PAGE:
Stadiums and Memories and Fingerprints

Pearl Jam is coming out with a new album Tuesday, so I’m sure nobody who knows me is surprised that I’m going to say something about that even though I haven’t bought a Pearl Jam album in probably a decade.  I’ll say more on Tuesday, but in my stroll down memory lane, I came across this article that might only make sense to people who lived in Seattle during the 1990s.  The reason that I’m sharing it is because as I was reading it, the author described an occasion when the newly formed band attended an exhibition game between the Supersonics and the Chicago Bulls in October of 1990. 

I was at that game.  

My dad took me to it shortly after we had moved to the Puget Sound from the Midwest.  As the players came out onto the court, my dad turned to me in my Air Jordan T-shirt and said “We came all the way to Washington State, and this is probably the closest you’ve ever been to Michael Jordan.”  As I read that article, I realized that it was also likely the closest I would be to Pearl Jam for another six years or so when I first saw them in concert at Memorial Stadium. 

Memorial Stadium was ground zero, or very close to it, for so many of my music experiences1 in Seattle during the 1990s.  So many Bumbershoots.  So many free summer concert series at Mural Amphitheatre.  Though sadly not this one.  I never saw Pearl Jam there, but I did see Chris Cornell’s little brother, and lots of other bands I’ve forgotten about.  I didn’t make it to the fountain, either.  Even though Pearl Jam was really the first band I felt spoke what I was feeling, I didn’t think it was such a big deal that they were from so close to where I now lived.  I mean Seattle was a big city, right?  Why wouldn’t a band be from there?  It wasn’t until a few years later when everyone who came to visit, or who migrated to Seattle from elsewhere was looking for cultural artifacts of that music scene that I realized maybe I had missed out on being around something remarkable.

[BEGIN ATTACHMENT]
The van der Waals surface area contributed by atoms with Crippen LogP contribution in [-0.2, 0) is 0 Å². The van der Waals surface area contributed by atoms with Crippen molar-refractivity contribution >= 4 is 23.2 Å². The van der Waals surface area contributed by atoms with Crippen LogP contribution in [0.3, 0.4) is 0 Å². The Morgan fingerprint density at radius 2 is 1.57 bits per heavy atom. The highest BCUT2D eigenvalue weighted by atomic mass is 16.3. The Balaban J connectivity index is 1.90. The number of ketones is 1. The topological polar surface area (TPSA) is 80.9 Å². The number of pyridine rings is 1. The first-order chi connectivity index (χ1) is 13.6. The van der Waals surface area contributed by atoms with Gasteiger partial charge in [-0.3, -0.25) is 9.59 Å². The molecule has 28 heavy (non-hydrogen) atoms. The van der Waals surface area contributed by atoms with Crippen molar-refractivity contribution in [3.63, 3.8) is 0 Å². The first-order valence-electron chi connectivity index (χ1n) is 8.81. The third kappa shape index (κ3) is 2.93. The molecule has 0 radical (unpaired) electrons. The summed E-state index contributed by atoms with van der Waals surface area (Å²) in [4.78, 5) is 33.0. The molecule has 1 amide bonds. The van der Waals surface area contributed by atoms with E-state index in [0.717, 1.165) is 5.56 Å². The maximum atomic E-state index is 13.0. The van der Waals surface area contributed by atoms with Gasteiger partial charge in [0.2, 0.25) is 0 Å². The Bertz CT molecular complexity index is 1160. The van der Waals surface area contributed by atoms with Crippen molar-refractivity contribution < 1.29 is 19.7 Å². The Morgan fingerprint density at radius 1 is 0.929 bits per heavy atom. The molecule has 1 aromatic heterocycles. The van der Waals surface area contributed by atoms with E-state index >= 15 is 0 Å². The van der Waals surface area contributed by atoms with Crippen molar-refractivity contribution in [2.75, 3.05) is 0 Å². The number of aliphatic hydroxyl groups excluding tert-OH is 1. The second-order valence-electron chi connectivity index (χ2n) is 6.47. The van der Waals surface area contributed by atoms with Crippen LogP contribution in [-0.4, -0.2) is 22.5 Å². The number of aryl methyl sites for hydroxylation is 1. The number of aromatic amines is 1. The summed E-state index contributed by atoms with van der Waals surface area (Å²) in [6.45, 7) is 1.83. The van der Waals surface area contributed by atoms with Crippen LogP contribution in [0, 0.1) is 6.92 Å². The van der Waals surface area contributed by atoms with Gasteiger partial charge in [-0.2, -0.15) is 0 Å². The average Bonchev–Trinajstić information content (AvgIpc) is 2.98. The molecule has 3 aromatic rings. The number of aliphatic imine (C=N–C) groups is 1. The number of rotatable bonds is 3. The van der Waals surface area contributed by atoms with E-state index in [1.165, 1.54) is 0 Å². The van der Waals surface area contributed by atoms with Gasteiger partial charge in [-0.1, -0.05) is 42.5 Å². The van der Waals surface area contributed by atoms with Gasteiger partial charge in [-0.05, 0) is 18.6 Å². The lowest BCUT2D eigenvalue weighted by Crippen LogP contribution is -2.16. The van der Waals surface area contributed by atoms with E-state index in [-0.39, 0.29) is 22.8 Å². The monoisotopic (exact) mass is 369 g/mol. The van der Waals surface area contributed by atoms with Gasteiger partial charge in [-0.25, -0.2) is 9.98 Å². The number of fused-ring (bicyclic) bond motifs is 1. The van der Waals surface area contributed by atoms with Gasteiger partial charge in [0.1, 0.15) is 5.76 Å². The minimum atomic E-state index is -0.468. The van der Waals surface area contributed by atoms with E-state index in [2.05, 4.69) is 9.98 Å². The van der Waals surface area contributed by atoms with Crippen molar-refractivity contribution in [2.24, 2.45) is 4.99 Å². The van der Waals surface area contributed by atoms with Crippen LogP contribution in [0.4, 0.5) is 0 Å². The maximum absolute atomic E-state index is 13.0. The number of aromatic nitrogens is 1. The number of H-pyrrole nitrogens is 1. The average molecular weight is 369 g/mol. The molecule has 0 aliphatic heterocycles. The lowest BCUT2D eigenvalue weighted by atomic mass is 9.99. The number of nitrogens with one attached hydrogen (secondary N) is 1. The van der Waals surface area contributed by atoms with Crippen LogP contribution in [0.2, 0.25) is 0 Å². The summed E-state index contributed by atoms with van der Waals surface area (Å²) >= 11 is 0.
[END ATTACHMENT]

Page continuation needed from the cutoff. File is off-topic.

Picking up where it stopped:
But maybe not.  Their music was as real to me sitting alone in the back of a Metro Transit bus as most concerts I’ve been to.  Sometimes the right kind of music has more of an edge to it when you are alone than when you are surrounded by hundreds of screaming fans.  And clutching that Walkman tightly in my fingers on the back of the bus with its smell of disinfectant and homelessness while some crazy person talked about a mop_ Black Circles Spinning within and without._ it was real.  Come back Tuesday and I’ll tell you why.   

1-      EMP opened the summer that I left.

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